Crypto mining isn’t only a method for making money. Miners have an essential role in the blockchain network. They take care of mathematical puzzles, open new blocks and endorse other users’ transactions in the net. They save blockchain from block fraud as well as hacker attacks, guaranteeing the network’s decentralization.
As we are all aware of the cryptocurrency market decline and how this bear attack is affecting the crypto market. But it not just the crypto market that gets affect, it also affects the miners.
It is the miners who use computing power for approving the transactions and adding them to the digital ledger of activity. As part of authenticating the newest data within the network, the computer systems compete to solve the testing equations. The first miner who cracks the code authorizes the transactions and gets some newly minted digital coins as a reward.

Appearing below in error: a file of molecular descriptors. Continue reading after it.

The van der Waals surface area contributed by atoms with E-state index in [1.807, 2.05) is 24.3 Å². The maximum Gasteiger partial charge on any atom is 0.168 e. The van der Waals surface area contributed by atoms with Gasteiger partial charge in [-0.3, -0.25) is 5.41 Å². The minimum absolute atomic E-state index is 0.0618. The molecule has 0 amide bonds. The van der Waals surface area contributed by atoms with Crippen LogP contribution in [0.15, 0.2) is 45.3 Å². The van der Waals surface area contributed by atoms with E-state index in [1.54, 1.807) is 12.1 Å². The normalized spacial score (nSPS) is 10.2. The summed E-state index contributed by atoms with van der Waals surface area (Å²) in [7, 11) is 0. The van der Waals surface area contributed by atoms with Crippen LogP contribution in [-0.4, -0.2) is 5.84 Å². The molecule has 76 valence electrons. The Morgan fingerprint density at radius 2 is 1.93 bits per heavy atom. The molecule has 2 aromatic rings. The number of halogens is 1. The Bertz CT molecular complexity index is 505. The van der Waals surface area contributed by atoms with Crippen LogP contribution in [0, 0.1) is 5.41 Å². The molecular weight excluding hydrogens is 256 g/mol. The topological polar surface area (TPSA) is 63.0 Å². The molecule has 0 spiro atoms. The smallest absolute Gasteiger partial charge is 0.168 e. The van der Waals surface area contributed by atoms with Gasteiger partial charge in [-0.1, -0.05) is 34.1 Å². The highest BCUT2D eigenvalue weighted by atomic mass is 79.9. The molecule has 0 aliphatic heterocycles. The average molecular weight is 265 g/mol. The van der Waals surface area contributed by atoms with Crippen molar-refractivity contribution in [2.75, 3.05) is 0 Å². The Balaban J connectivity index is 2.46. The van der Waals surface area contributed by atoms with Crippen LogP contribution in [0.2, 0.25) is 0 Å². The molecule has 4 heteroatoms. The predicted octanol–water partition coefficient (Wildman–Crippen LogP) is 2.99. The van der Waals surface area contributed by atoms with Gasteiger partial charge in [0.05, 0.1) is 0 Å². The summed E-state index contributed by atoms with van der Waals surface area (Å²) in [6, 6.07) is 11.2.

Well, that’s all we see and know. But that’s just a tip of the iceberg. There are lot of things going on in the back-end that we don’t know. Running these systems needs some specialized hardware with a huge amount of electricity, similar to that of a data centre. A lot of commercial cryptocurrency mining operations have been set up in many countries where energy is cheap such as Russia, China, Iceland and Kazakhstan. When it comes to mining cryptocurrency, low temperatures act as a natural cooling system for the rows of whirring equipment.
Once thought to be the domain of tech geeks in their bedrooms, the bitcoin mining market exploded toward the end of last year as the price of cryptocurrency soar, and business people searched out succulent net revenues.
Now, Bear Market Is Taking a Toll!
The bitcoin hash rate, since its peak in August, has dropped more than 40%. This implies that about 1.5m bitcoin mining rigs got shut down since September, as indicated by the market research boutique, Fundstrat.
Also, the mining process carries an inbuilt mechanism meaning that as competition grows, it becomes a daunting challenge to mine bitcoins.